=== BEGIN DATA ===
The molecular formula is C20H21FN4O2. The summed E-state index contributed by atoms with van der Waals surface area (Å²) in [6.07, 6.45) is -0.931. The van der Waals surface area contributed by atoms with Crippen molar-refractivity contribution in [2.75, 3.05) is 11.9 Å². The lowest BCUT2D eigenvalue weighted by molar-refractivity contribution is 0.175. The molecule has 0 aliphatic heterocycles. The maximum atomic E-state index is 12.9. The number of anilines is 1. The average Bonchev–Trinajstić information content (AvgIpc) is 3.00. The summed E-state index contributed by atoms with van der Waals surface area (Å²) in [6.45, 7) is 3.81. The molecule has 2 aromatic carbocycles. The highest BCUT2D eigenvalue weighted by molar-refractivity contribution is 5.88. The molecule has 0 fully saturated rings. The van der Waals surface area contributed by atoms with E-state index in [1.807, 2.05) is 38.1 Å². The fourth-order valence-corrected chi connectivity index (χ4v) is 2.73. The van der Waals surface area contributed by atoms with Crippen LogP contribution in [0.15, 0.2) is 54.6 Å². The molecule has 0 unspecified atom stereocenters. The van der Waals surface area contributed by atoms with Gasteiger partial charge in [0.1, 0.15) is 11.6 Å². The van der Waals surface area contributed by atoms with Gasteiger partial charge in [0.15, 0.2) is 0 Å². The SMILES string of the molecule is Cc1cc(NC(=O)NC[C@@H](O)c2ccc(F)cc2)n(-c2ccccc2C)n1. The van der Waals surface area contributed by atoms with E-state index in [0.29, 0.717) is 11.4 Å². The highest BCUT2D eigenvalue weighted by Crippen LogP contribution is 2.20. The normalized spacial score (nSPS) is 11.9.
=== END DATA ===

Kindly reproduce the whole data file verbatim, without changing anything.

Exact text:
The molecular formula is C20H21FN4O2. The summed E-state index contributed by atoms with van der Waals surface area (Å²) in [6.07, 6.45) is -0.931. The van der Waals surface area contributed by atoms with Crippen molar-refractivity contribution in [2.75, 3.05) is 11.9 Å². The lowest BCUT2D eigenvalue weighted by molar-refractivity contribution is 0.175. The molecule has 0 aliphatic heterocycles. The maximum atomic E-state index is 12.9. The number of anilines is 1. The average Bonchev–Trinajstić information content (AvgIpc) is 3.00. The summed E-state index contributed by atoms with van der Waals surface area (Å²) in [6.45, 7) is 3.81. The molecule has 2 aromatic carbocycles. The highest BCUT2D eigenvalue weighted by molar-refractivity contribution is 5.88. The molecule has 0 fully saturated rings. The van der Waals surface area contributed by atoms with E-state index in [1.807, 2.05) is 38.1 Å². The fourth-order valence-corrected chi connectivity index (χ4v) is 2.73. The van der Waals surface area contributed by atoms with Crippen LogP contribution in [0.15, 0.2) is 54.6 Å². The molecule has 0 unspecified atom stereocenters. The van der Waals surface area contributed by atoms with Gasteiger partial charge in [0.1, 0.15) is 11.6 Å². The van der Waals surface area contributed by atoms with Gasteiger partial charge in [0.15, 0.2) is 0 Å². The SMILES string of the molecule is Cc1cc(NC(=O)NC[C@@H](O)c2ccc(F)cc2)n(-c2ccccc2C)n1. The van der Waals surface area contributed by atoms with E-state index in [0.29, 0.717) is 11.4 Å². The highest BCUT2D eigenvalue weighted by Crippen LogP contribution is 2.20. The normalized spacial score (nSPS) is 11.9.